[Read more…]

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The riddle of ISIS leader, Haji Bakr

Kyle Orton writes: Al-Khlifawi [better-known by his pseudonym Haji Bakr and as the architect of ISIS’s expansion in Syria] was one of several military-intelligence officers who joined JTJ/AQI [Jamaat at-Tawhid wal-Jihad/al-Qaeda in Iraq] in the immediate aftermath of Saddam’s downfall. The changes to the Saddam regime in its last fifteen years, notably the Islamic Faith Campaign, which created a religious movement I have taken to calling “Ba’athi-Salafism” under Saddam’s leadership, had transformed a hard-secular regime into an Islamist State, and transformed Iraqi society, leaving a much more Salafized and sectarian population. The Iraqi security forces were deeply affected by the Islamization of Saddam’s regime. Ba’athism was a spent force; religion had filled the void. There is every indication that al-Khlifawi was among those who had taken to a variant of Salafism long before the Saddam regime’s deposition.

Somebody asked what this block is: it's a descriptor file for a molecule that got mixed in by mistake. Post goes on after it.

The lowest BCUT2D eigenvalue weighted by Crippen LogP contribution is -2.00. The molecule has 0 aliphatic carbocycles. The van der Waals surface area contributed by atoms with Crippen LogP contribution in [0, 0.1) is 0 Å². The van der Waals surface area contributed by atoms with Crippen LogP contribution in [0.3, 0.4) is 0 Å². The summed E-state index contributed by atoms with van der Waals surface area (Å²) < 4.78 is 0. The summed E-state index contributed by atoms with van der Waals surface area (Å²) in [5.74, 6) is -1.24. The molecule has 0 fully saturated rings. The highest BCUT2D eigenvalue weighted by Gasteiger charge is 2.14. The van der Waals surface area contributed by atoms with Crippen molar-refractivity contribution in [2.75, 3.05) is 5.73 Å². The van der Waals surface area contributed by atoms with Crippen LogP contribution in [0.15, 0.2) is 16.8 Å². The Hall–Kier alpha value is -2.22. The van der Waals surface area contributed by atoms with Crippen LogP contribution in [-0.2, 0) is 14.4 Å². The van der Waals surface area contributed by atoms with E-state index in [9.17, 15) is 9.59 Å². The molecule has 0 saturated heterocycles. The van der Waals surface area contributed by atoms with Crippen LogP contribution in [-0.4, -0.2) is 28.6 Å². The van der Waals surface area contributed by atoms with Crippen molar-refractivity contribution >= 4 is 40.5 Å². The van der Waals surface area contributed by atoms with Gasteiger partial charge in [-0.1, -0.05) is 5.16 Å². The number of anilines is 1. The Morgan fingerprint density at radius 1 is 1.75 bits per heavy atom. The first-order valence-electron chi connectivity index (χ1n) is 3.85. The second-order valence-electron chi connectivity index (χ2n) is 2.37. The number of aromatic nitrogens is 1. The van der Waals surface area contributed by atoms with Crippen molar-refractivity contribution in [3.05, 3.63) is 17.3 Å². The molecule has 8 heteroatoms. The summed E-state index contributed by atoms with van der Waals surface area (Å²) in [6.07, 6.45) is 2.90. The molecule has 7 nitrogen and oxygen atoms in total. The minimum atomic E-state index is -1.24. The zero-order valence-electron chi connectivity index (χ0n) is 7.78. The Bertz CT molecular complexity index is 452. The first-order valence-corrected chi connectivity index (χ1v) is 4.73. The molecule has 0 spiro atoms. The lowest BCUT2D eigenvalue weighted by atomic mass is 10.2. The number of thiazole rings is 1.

The years between 2004 and 2012 are murky for al-Khlifawi, but two things are known for certain. One is al-Khlifawi lived; the other is that he was expanding his power within AQI/ISI.

Al-Khlifawi’s longevity can partly be ascribed to the fact that military professionals like him moved into the insurgency “not necessarily as its foot soldiers but more as its planners and logistical experts,” as Ali Allawi explains in The Occupation of Iraq: Winning the War, Losing the Peace, meaning these men were away from the frontlines where casualties among the insurgents were inevitably highest.

Two American actions then accidentally helped al-Khlifawi to live and to rise through ISI’s ranks.